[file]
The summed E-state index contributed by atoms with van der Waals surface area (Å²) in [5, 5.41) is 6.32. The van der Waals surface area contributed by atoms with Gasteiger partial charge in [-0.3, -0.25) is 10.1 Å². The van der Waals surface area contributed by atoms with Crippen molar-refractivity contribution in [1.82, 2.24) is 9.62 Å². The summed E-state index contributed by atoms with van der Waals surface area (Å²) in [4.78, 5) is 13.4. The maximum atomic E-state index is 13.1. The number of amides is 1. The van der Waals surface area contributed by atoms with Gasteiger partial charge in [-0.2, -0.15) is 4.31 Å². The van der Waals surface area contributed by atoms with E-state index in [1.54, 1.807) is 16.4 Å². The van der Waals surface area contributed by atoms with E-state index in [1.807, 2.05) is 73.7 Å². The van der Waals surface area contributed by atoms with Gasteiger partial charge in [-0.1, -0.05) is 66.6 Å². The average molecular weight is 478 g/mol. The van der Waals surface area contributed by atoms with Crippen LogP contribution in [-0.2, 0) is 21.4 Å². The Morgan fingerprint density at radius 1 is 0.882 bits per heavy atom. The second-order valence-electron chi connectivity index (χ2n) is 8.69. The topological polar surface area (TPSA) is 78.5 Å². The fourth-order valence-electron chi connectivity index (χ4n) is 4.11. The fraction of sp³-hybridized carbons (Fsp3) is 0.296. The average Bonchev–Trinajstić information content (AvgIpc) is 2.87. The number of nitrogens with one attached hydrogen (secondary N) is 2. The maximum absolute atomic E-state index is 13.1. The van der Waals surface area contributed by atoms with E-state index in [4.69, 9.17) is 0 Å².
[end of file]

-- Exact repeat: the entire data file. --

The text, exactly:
The summed E-state index contributed by atoms with van der Waals surface area (Å²) in [5, 5.41) is 6.32. The van der Waals surface area contributed by atoms with Gasteiger partial charge in [-0.3, -0.25) is 10.1 Å². The van der Waals surface area contributed by atoms with Crippen molar-refractivity contribution in [1.82, 2.24) is 9.62 Å². The summed E-state index contributed by atoms with van der Waals surface area (Å²) in [4.78, 5) is 13.4. The maximum atomic E-state index is 13.1. The number of amides is 1. The van der Waals surface area contributed by atoms with Gasteiger partial charge in [-0.2, -0.15) is 4.31 Å². The van der Waals surface area contributed by atoms with E-state index in [1.54, 1.807) is 16.4 Å². The van der Waals surface area contributed by atoms with E-state index in [1.807, 2.05) is 73.7 Å². The van der Waals surface area contributed by atoms with Gasteiger partial charge in [-0.1, -0.05) is 66.6 Å². The average molecular weight is 478 g/mol. The van der Waals surface area contributed by atoms with Crippen LogP contribution in [-0.2, 0) is 21.4 Å². The Morgan fingerprint density at radius 1 is 0.882 bits per heavy atom. The second-order valence-electron chi connectivity index (χ2n) is 8.69. The topological polar surface area (TPSA) is 78.5 Å². The fourth-order valence-electron chi connectivity index (χ4n) is 4.11. The fraction of sp³-hybridized carbons (Fsp3) is 0.296. The average Bonchev–Trinajstić information content (AvgIpc) is 2.87. The number of nitrogens with one attached hydrogen (secondary N) is 2. The maximum absolute atomic E-state index is 13.1. The van der Waals surface area contributed by atoms with E-state index in [4.69, 9.17) is 0 Å².